When we were having fertility treatment, the clinic offered us the option of having only one, rather than the usual two, eggs implanted. We went for two as it increased the chances of my getting pregnant, but of course it also increased the likelihood of our having twins. And as the average LGBT couple cannot conceive without some form of medical intervention, it isn’t surprising that so many have twins.

Now I admit I am biased, but I find twins inherently charming. The ease of their interactions, developed literally since before birth, and their little identical habits – even amongst non-identical twins – are delightful. I can’t help but smile, for example, as A and R simultaneously stretch and launch themselves at my glasses so that they can pull them apart. So at the picnic I was thrilled that twins were everywhere, cooing and crawling around (in R’s case, moving pretty fast as he hurried to get away from the delicious ice lolly that we cruelly made him try). I was less thrilled, however, when the gay dads of older twins older than mine told me that the fighting between their boys never ceased.

As A and R develop their ability to stand and move independently, I fear for their safety and mine. But at least I know that there are plenty in the LGBT community who can advise me on how to keep them apart.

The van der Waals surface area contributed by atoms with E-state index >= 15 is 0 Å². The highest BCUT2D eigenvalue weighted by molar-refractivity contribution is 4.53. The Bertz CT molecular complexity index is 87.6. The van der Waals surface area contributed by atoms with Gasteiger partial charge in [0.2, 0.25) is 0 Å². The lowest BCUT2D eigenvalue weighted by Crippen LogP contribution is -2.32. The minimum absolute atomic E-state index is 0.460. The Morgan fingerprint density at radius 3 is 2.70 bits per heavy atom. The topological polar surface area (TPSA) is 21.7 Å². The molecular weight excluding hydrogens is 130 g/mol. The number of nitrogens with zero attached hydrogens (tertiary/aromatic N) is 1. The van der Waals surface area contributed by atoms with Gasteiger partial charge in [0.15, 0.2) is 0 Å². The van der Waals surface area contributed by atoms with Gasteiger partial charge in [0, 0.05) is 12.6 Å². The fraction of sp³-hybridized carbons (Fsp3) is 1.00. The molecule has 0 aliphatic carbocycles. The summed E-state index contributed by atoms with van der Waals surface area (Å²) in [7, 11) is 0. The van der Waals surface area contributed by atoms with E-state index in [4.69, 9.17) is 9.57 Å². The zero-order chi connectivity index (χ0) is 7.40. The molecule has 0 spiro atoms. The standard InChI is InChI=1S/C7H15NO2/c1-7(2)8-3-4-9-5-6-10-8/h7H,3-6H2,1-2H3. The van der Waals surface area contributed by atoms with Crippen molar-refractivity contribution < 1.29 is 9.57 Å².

Clap, don’t slap

Last week, as I cowered on the floor, A tried to rip my nose off while R repeatedly slapped my chest with a saliva-sodden hand. They meant no harm, of course, but I was in serious danger of being reduced to the same state as the now destroyed teddies that they insist on carrying around in their mouths.

So having removed A’s fingers from my nostrils and positioned him on the floor with a book, I decided to teach R that it is not nice to slap people. I said “no”. He grinned and slapped me. I said “no” in a firmer voice. He looked puzzled, let out a squeak, grinned and slapped me. I said, in an exasperated tone, “Look, if you want to hit something then hit your own hand,” and I clapped. He looked puzzled, grinned and clapped. Success, I thought. And then he slapped me.

It’s a work in progress, I have decided, but a worthwhile one. Quite aside from protecting the painful red area on my chest, I consider it a ‘good thing’ to teach the boys to celebrate rather than attack. After all, that was the attitude I tried to adopt yesterday as I walked through Westminster and saw that the anti-gay marriage protesters had adopted a new tactic: staring disconsolately at the Houses of Parliament as if the very stones themselves might suddenly feel sorry for them and halt the soon-to-be-enacted equal marriage bill.